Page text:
RE: [asa] RE: (fall-away) TE and apologetics

From: <>
Date: Mon Sep 21 2009 - 17:50:43 EDT

In the junior-high Sunday school which I taught this last Sunday, we read and
discussed Ezekiel and his vision of the dry bones. I resolved ahead of time
that I would NOT broach the subject of whether or not this was a literal event
(though I would gladly discuss it if they brought it up and were curious about
that aspect.) I was delighted when it was not brought up and we focused
entirely on the sole point of his *vision* in the first place: That the "dry
bones" (Israel) could seem a hopelessly dead situation, and yet God promises
that life will be breathed into their "hopeless" situation. I think it tragic
that our exploration of so many Biblical prophecies and passages gets hijacked
by our modern obsession with scientific literalness so that the main points
being communicated get lost; ---and even worse: that we dare to presume that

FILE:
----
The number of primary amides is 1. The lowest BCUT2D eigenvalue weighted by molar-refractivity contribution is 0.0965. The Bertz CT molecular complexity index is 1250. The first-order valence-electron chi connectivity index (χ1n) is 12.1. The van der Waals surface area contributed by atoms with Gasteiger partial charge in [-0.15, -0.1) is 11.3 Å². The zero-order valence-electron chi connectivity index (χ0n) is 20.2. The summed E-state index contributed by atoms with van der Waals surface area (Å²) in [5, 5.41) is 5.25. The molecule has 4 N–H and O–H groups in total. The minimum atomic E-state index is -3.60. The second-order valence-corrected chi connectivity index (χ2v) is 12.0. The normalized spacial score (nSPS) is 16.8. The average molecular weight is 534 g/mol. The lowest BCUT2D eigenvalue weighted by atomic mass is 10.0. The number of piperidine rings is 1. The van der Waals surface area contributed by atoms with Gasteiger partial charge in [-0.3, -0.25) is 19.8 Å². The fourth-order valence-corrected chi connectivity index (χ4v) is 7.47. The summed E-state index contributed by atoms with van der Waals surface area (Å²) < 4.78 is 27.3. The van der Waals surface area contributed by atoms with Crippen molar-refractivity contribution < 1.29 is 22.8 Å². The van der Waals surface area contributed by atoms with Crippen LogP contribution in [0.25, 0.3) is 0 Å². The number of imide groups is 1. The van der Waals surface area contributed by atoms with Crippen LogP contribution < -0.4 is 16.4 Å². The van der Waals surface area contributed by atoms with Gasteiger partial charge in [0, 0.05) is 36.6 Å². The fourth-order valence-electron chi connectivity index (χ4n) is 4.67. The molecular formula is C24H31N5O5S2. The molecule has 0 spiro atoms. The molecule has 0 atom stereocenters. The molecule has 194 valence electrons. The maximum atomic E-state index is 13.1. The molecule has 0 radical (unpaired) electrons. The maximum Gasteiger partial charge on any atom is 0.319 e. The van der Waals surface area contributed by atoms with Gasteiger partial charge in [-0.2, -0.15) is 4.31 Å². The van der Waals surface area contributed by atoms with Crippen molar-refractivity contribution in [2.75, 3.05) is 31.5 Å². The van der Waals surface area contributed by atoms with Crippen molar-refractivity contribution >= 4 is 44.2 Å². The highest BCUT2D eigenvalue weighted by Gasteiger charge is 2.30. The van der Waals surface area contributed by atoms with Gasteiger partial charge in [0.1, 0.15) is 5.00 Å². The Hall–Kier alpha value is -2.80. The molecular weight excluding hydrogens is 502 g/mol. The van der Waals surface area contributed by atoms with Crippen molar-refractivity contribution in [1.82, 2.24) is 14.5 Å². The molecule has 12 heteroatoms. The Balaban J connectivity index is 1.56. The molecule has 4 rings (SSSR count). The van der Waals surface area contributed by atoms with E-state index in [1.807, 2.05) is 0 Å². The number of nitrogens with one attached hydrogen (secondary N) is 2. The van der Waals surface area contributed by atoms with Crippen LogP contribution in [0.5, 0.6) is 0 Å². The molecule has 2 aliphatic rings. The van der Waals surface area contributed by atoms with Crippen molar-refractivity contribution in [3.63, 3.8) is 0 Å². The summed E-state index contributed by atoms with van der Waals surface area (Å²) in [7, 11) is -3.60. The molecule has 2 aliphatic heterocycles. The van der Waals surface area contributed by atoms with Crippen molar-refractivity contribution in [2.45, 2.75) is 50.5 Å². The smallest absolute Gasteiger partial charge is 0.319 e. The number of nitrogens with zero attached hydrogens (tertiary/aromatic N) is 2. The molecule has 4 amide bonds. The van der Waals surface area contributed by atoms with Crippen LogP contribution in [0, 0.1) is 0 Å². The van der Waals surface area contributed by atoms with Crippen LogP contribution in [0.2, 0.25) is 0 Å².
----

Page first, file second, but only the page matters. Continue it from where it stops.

its historic/scientific truth is prerequisite to our awarding it any further
consideration of deeper profundity or truth.


Quoting gordon brown <Gordon.Brown@Colorado.EDU>:

> On Mon, 21 Sep 2009, Dehler, Bernie wrote:
> > The idea of a firmament is wrong.  Same with the idea of the Earth being
> > stationary and unmoveable (it is moving 67,000 mph around the Sun), and
> the
> > universe being geocentric. 
> In spite of their past use to oppose Copernicanism, I Chronicles 16:30,
> Psalm 93:1, and Psalm 104:5 do not appear to be concerned with celestial
> mechanics. They contain no hint of addressing the relationship of the
> earth to other bodies. The poets appear to be making an analogy with a
> building that is so well constructed that it can't be shaken off its
> foundation.
> Gordon Brown (ASA member)

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Received on Mon Sep 21 17:51:22 2009

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